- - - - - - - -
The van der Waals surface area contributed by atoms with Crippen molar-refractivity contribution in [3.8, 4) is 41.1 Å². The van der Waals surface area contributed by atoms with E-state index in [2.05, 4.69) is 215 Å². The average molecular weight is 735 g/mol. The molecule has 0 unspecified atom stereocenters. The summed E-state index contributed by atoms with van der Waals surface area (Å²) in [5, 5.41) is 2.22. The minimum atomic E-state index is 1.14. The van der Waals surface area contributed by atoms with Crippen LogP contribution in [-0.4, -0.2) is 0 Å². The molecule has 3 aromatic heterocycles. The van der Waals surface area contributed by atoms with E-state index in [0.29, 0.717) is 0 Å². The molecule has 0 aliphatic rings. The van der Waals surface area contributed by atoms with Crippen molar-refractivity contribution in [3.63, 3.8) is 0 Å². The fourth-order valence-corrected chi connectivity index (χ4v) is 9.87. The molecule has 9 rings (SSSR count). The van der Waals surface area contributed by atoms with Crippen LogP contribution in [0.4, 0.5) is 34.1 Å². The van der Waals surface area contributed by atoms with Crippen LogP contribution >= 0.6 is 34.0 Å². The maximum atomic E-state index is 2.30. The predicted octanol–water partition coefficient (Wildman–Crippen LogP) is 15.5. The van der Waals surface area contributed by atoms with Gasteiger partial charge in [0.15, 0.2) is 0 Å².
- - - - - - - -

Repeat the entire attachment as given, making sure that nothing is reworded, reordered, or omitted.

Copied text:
The van der Waals surface area contributed by atoms with Crippen molar-refractivity contribution in [3.8, 4) is 41.1 Å². The van der Waals surface area contributed by atoms with E-state index in [2.05, 4.69) is 215 Å². The average molecular weight is 735 g/mol. The molecule has 0 unspecified atom stereocenters. The summed E-state index contributed by atoms with van der Waals surface area (Å²) in [5, 5.41) is 2.22. The minimum atomic E-state index is 1.14. The van der Waals surface area contributed by atoms with Crippen LogP contribution in [-0.4, -0.2) is 0 Å². The molecule has 3 aromatic heterocycles. The van der Waals surface area contributed by atoms with E-state index in [0.29, 0.717) is 0 Å². The molecule has 0 aliphatic rings. The van der Waals surface area contributed by atoms with Crippen molar-refractivity contribution in [3.63, 3.8) is 0 Å². The fourth-order valence-corrected chi connectivity index (χ4v) is 9.87. The molecule has 9 rings (SSSR count). The van der Waals surface area contributed by atoms with Crippen LogP contribution in [0.4, 0.5) is 34.1 Å². The van der Waals surface area contributed by atoms with Crippen LogP contribution >= 0.6 is 34.0 Å². The maximum atomic E-state index is 2.30. The predicted octanol–water partition coefficient (Wildman–Crippen LogP) is 15.5. The van der Waals surface area contributed by atoms with Gasteiger partial charge in [0.15, 0.2) is 0 Å².